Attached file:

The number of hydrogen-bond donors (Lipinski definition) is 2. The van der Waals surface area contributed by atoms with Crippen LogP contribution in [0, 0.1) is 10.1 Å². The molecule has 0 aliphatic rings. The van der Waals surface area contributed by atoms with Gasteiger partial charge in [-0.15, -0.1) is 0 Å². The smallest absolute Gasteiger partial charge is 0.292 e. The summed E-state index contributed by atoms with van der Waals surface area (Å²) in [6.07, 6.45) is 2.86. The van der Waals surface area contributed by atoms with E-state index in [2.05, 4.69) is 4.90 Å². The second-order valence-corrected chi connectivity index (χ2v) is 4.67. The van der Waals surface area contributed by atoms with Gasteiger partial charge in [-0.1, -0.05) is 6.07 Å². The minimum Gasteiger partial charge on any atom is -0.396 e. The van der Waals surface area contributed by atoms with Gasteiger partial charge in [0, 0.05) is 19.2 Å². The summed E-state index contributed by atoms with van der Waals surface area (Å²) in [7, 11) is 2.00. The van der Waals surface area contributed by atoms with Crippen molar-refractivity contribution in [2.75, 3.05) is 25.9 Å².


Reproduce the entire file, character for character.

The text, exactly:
The number of hydrogen-bond donors (Lipinski definition) is 2. The van der Waals surface area contributed by atoms with Crippen LogP contribution in [0, 0.1) is 10.1 Å². The molecule has 0 aliphatic rings. The van der Waals surface area contributed by atoms with Gasteiger partial charge in [-0.15, -0.1) is 0 Å². The smallest absolute Gasteiger partial charge is 0.292 e. The summed E-state index contributed by atoms with van der Waals surface area (Å²) in [6.07, 6.45) is 2.86. The van der Waals surface area contributed by atoms with E-state index in [2.05, 4.69) is 4.90 Å². The second-order valence-corrected chi connectivity index (χ2v) is 4.67. The van der Waals surface area contributed by atoms with Gasteiger partial charge in [-0.1, -0.05) is 6.07 Å². The minimum Gasteiger partial charge on any atom is -0.396 e. The van der Waals surface area contributed by atoms with Gasteiger partial charge in [0, 0.05) is 19.2 Å². The summed E-state index contributed by atoms with van der Waals surface area (Å²) in [7, 11) is 2.00. The van der Waals surface area contributed by atoms with Crippen molar-refractivity contribution in [2.75, 3.05) is 25.9 Å².